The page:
I have broken moats and structural advantages into three levels:
- Competitive Fortresses. This is the highest level and quite rare. The symbol I use is a castle on top of a mountain.
- Competitive Advantages. These are advantages versus current rivals, both large and small. I have placed competitive advantages higher up as they are usually stronger and more durable. They are also more rare. My symbol for this is a sword and a shield. Competitive advantages can usually be used for both offense and defense.
- Barriers to Entry and Soft Advantages. These create competitive defensibility against new entrants. They are mostly about barriers to entry. But there are also some interesting soft advantages in this category that can be effective against rivals as well. Digital platforms, in particular, are creating lots of new soft advantages and entry barriers. The symbol here is a spiked wall.
That is my framework, which is pretty detailed. Each of those levels has lots of components. But I find it useful for doing a qualitative assessment of a company’s moat. This is 50% of how I measure moats.
There are other qualitative assessments. Hamilton Helmer uses is list of 7 Powers. Morningstar has an economic moat rating for its companies. I don’t find those detailed enough.
When I was in business school, I was taught about competitive strength with an analogy to snowballs and treadmills. This is more of a high-level, instead of a component-level, description. The argument goes:
Most companies are running on treadmills.
- They have no real structural advantages. So competition is all about operations and execution of the same activities others are doing.
- They are continually running against their competitors, including large rivals, small rivals and new entrants.
- This usually means little operating cash produced for owners as the company is constantly spending money to upgrade facilities, increase scale and so on. You are on a treadmill without making much financial progress. And with no finish line.
- The ROIC eventually becomes close to WACC. Earnings Power Value is usually equal or less than Asset Value.
- And this running on a treadmill activity never stops. You have to do it forever to stay in business. And you never really get anywhere in terms of returns or building advantages.
- Running a marathon, however, is different than running on a treadmill.
“There are two kinds of businesses: The first earns 12%, and you can take it out at the end of the year. The second earns 12%, but all the excess cash must be reinvested — there’s never any cash. It reminds me of the guy who looks at all of his equipment and says, “There’s all of my profit.” We hate that kind of business.” – Charlie Munger
A small number of companies are snowballs rolling down a hill.
- These businesses have moats and structural advantages that protect them from most competition, especially smaller rivals and new entrants.
- Competition is usually much less intense operationally. Mars chocolate and Facebook are not competing nearly as ferociously as the typical restaurant.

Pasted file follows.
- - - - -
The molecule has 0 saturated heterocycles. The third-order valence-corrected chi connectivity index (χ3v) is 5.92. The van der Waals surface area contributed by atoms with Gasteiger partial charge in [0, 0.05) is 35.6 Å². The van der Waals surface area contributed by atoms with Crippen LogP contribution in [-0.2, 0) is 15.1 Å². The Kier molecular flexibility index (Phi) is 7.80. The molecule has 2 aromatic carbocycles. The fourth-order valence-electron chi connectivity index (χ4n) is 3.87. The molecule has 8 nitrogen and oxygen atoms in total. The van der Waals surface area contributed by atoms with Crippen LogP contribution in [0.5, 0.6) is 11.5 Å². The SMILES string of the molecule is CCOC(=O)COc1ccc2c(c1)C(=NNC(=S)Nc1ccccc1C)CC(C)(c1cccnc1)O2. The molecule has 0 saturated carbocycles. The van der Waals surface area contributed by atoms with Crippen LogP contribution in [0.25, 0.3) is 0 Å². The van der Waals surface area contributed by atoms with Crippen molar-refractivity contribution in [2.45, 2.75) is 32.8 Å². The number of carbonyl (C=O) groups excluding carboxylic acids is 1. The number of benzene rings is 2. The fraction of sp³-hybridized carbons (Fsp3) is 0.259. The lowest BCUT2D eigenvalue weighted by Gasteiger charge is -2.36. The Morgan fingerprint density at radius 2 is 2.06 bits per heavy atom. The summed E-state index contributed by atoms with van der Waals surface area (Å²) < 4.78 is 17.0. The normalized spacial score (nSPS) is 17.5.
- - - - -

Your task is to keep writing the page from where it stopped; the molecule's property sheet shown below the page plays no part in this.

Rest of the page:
- These companies are often cash producers, benefiting owners and management. Although this depends on how capital intensive the company is and the general profitability of the industry (i.e., base rates).
- ROIC tends to be significantly higher than WACC.
- The mental image is a snowball rolling down a hill, growing in size without much effort.
- Note: The biography of Warren Buffett by Alice Schroeder is titled The Snowball.
“Life is like a snowball. The important thing is finding wet snow and a really long hill” – Warren Buffett
Treadmills vs. snowballs is a helpful high-level analogy. But it doesn’t get you very far in digital businesses. You need to look much more at the components of the structural advantage. To see which ones are changing and not.
The snowball analogy also mixes together three different ideas. Companies are usually on three big factors:
- Market size and growth
- Competitive strength and defensibility
- Unit economics
There are lots of other factors, of course. But those are the three that get you an estimate of economic profits created. And you can see that implied in the snowball analogy. It gets bigger as it goes down the hill. I agree that you definitely want to avoid treadmills. But there are also lots of well-defended companies that are not snowballs.
I’m looking only at the second factor, competitive strength and defensibility. A company with good competitive strength does not necessarily have attractive unit economics. And it may not have the opportunity or economics for rapid growth. There is no reason a particularly well defended business has to be in a very big market either. In fact, the vast majority of them aren’t.
A Moat Shows Up in Market Share Stability and/or ROIC Relative to Competitors. Or It Doesn’t Exist.
So that’s a qualitative assessment of a moat. But what about quantitative?
These you can break into specific measures for each structural component – and this varies by industry and component. But you can also look for two main outcome metrics.
- A (ROIC – WACC) that is higher than competitors when averaged over time.
- Market share entry and share stability, by revenue and/or volume, relative to competitors over time.
More on these in a moment.
Keep in mind, lots of things can impact the trajectory of a business going-forward. Technology changes. Regulatory changes. Changes in consumer behavior. And of course, digital change.
But competitor actions usually have the most immediate impact. If the competing chicken restaurant across the street drops the price of a 3-piece dinner by 20%, you probably have to respond or your sales will decrease. If they increase their marketing spend by 20%, you probably have to respond. If they spend some capex and build a children’s play center, you probably have to spend too. Competitor moves can impact virtually every line of the income statement in almost real time. This is what makes undefended companies so hard to project (and value) into the future. The operating earnings are too unpredictable. Which directly drives valuation.
Unless you have a moat. An example:
- Most of the coffee places in a typical neighborhood make an operating profit and have a positive return on invested capital (ROIC). But the Starbucks on the street seems to be a bit higher on both operating profit and ROIC.